Brave launches Brave Search with an independent index

Brave launches Brave Search with an independent index

Brave today launched Brave Search, a new search engine with an independent index, that will become the default search in the Brave browser later this year. Brave Browser has 32 million monthly active users.

Brave Search is now available in beta release globally on all Brave browsers (desktop, Android, and iOS) as one of the search options alongside other search engines. It is also available from any other browser at

Brave Search was born from the acquisition of Tailcat, a European company that developed Cliqz, a discontinued search engine.

Brave says Brave Search does not track or profile users, has its own search index, does not have secret methods or algorithms to bias results. Brave Search will fetch results from Microsoft Bing for image search.

According to Brave, soon will be introduced options for ad-free paid search and ad-supported search, and community-curated open ranking models to ensure diversity and prevent algorithmic biases and outright censorship.

Brave will make available Brave Search to power other search engines.

“Brave Search is the industry’s most private search engine, as well as the only independent search engine, giving users the control and confidence they seek in alternatives to big tech,” said Brendan Eich, CEO and co-founder of Brave. “Unlike older search engines that track and profile users, and newer search engines that are mostly a skin on older engines and don’t have their own indexes, Brave Search offers a new way to get relevant results with a community-powered index, while guaranteeing privacy. Brave Search fills a clear void in the market today as millions of people have lost trust in the surveillance economy and actively seek solutions to be in control of their data.”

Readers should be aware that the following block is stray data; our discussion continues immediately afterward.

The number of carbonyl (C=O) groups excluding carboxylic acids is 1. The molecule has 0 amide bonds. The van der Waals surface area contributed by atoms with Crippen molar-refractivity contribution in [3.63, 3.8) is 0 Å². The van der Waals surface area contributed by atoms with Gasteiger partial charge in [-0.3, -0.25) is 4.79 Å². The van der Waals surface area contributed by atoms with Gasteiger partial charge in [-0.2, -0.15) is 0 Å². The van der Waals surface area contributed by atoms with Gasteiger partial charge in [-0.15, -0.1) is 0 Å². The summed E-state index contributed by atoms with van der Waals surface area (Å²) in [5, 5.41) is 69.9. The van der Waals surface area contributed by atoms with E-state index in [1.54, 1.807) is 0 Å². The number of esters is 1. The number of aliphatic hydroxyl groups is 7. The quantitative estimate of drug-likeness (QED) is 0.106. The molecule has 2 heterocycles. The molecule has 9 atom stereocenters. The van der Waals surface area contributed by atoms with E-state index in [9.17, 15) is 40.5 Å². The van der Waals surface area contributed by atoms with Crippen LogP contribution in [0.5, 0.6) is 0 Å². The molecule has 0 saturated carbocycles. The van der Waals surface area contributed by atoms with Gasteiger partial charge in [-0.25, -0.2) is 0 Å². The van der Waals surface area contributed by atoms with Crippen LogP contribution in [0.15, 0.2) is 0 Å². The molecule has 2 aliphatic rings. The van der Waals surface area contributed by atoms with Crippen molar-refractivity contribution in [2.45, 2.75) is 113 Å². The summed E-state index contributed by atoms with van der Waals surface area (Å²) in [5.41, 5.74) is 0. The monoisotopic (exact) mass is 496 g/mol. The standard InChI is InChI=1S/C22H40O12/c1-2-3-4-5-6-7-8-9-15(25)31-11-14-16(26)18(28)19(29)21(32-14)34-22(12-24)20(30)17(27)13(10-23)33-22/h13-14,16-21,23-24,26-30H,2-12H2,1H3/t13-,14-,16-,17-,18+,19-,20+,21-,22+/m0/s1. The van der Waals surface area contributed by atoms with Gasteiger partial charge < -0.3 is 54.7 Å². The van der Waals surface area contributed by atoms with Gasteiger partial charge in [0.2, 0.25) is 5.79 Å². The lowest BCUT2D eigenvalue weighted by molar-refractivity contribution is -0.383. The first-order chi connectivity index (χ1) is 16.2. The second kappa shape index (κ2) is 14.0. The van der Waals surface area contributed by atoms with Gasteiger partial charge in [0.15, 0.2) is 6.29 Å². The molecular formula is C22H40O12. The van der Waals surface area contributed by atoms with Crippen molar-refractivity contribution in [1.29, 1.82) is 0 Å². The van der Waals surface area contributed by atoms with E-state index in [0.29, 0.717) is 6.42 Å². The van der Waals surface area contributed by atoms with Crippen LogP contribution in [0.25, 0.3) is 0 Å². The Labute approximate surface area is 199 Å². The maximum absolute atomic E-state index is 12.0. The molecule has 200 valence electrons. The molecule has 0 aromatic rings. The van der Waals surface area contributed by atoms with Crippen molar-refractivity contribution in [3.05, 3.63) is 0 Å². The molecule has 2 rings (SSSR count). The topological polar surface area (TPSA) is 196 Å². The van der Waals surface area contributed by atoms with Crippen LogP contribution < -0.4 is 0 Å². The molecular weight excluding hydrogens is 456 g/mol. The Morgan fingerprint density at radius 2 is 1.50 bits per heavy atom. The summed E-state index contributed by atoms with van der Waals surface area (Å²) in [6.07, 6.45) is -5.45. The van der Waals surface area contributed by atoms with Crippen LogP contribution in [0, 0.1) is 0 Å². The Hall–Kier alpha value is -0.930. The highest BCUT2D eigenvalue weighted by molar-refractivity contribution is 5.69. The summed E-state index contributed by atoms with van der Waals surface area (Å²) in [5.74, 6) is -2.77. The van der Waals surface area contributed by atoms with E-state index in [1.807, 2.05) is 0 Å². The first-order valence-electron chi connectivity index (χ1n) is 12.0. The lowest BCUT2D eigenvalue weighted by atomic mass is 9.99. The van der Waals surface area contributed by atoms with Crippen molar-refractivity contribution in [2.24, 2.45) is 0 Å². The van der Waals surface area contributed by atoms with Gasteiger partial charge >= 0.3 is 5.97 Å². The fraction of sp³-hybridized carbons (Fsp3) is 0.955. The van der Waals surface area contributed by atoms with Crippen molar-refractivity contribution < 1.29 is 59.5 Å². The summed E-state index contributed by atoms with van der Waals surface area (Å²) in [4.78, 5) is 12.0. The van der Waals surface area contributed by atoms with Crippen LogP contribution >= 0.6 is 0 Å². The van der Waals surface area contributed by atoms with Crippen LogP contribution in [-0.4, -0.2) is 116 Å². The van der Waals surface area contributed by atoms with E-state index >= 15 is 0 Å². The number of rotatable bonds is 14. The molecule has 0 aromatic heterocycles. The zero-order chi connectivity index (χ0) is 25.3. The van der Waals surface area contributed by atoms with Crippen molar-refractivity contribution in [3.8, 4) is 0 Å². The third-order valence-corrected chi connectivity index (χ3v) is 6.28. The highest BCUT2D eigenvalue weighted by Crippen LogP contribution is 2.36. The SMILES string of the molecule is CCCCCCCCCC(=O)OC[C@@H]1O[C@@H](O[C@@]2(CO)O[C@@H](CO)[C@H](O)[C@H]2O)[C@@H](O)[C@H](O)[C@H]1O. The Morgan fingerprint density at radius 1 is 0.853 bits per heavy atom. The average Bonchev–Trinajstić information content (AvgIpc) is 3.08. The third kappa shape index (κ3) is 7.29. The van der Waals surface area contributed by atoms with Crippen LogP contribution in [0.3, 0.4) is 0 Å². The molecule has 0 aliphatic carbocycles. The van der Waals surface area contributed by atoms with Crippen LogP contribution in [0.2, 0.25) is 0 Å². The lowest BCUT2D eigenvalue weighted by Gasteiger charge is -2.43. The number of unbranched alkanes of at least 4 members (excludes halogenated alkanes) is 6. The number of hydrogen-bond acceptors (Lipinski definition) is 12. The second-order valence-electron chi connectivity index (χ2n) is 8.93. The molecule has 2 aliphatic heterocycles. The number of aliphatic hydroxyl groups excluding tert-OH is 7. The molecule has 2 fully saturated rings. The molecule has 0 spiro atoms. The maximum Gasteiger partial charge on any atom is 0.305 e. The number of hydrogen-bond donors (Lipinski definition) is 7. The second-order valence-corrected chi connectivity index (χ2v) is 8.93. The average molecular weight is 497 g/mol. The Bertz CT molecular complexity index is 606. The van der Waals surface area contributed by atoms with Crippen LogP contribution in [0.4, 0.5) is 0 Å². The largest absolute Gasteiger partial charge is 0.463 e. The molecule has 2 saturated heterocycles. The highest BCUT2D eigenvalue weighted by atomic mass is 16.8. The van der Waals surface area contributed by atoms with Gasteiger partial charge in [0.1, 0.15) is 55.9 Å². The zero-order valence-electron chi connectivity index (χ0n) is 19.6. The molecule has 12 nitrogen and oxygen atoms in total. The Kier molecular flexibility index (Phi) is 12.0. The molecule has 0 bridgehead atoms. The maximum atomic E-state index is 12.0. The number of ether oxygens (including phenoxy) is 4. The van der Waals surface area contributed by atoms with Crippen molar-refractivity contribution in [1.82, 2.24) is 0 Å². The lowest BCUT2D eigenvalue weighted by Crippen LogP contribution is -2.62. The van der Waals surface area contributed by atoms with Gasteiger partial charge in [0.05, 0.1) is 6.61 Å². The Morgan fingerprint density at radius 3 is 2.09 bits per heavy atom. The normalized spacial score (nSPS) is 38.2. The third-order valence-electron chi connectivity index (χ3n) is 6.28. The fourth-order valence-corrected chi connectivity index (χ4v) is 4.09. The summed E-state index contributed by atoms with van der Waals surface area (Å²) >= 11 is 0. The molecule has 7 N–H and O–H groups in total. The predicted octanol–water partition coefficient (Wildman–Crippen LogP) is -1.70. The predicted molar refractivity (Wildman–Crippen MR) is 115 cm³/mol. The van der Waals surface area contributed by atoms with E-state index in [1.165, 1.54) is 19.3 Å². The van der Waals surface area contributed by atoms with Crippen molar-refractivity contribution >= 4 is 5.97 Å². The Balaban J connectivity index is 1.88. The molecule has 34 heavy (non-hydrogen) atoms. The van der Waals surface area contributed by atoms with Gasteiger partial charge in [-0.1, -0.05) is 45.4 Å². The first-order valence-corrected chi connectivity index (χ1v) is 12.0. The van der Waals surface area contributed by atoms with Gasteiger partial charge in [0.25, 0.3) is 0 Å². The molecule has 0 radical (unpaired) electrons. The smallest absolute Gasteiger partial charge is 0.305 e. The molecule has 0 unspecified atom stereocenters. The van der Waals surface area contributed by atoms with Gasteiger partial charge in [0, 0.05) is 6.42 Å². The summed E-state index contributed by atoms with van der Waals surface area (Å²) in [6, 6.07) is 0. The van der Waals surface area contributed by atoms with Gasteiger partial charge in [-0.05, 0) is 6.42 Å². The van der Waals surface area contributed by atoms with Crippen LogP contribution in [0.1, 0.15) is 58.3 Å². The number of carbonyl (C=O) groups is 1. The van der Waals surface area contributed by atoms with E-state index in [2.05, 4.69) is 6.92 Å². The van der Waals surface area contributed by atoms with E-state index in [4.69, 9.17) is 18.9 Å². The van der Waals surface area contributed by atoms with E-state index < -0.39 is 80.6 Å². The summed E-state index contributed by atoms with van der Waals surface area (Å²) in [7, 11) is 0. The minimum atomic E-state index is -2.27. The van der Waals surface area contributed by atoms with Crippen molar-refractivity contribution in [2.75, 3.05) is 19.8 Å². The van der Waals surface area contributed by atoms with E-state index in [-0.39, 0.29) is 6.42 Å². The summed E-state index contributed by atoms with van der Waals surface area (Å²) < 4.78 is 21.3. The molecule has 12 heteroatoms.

The only 2 indexes in the search market are Google and Microsoft. Google and Bing spend hundreds of millions of dollars per year crawling and indexing the web. DuckDuckGo said in the past that the cost is so high that even companies like Yahoo and Ask are giving up general crawling and indexing. See here who are Google’s competitors on Search.

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